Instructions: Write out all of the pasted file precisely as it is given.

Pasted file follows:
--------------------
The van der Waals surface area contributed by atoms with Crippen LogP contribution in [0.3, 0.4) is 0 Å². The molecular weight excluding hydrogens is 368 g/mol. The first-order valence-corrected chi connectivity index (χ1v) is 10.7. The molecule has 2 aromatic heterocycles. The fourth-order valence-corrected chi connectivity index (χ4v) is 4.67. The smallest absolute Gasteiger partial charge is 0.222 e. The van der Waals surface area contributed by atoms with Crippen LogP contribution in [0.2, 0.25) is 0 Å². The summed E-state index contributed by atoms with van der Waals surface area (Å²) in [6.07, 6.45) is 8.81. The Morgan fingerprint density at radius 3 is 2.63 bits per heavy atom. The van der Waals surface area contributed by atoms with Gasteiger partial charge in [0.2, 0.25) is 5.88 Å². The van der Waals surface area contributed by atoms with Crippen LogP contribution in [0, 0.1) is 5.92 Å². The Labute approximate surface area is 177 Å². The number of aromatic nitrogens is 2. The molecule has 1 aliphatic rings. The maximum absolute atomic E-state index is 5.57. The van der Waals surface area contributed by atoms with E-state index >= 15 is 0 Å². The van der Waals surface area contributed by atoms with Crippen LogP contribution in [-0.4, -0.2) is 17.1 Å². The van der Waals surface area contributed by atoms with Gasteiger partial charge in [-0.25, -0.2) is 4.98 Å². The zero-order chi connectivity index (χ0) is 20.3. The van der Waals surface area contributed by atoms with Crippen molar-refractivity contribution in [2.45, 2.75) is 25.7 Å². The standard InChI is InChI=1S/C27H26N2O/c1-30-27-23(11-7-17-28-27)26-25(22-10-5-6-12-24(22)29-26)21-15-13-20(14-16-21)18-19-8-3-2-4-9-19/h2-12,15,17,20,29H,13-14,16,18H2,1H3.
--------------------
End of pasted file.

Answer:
The van der Waals surface area contributed by atoms with Crippen LogP contribution in [0.3, 0.4) is 0 Å². The molecular weight excluding hydrogens is 368 g/mol. The first-order valence-corrected chi connectivity index (χ1v) is 10.7. The molecule has 2 aromatic heterocycles. The fourth-order valence-corrected chi connectivity index (χ4v) is 4.67. The smallest absolute Gasteiger partial charge is 0.222 e. The van der Waals surface area contributed by atoms with Crippen LogP contribution in [0.2, 0.25) is 0 Å². The summed E-state index contributed by atoms with van der Waals surface area (Å²) in [6.07, 6.45) is 8.81. The Morgan fingerprint density at radius 3 is 2.63 bits per heavy atom. The van der Waals surface area contributed by atoms with Gasteiger partial charge in [0.2, 0.25) is 5.88 Å². The van der Waals surface area contributed by atoms with Crippen LogP contribution in [0, 0.1) is 5.92 Å². The Labute approximate surface area is 177 Å². The number of aromatic nitrogens is 2. The molecule has 1 aliphatic rings. The maximum absolute atomic E-state index is 5.57. The van der Waals surface area contributed by atoms with E-state index >= 15 is 0 Å². The van der Waals surface area contributed by atoms with Crippen LogP contribution in [-0.4, -0.2) is 17.1 Å². The van der Waals surface area contributed by atoms with Gasteiger partial charge in [-0.25, -0.2) is 4.98 Å². The zero-order chi connectivity index (χ0) is 20.3. The van der Waals surface area contributed by atoms with Crippen molar-refractivity contribution in [2.45, 2.75) is 25.7 Å². The standard InChI is InChI=1S/C27H26N2O/c1-30-27-23(11-7-17-28-27)26-25(22-10-5-6-12-24(22)29-26)21-15-13-20(14-16-21)18-19-8-3-2-4-9-19/h2-12,15,17,20,29H,13-14,16,18H2,1H3.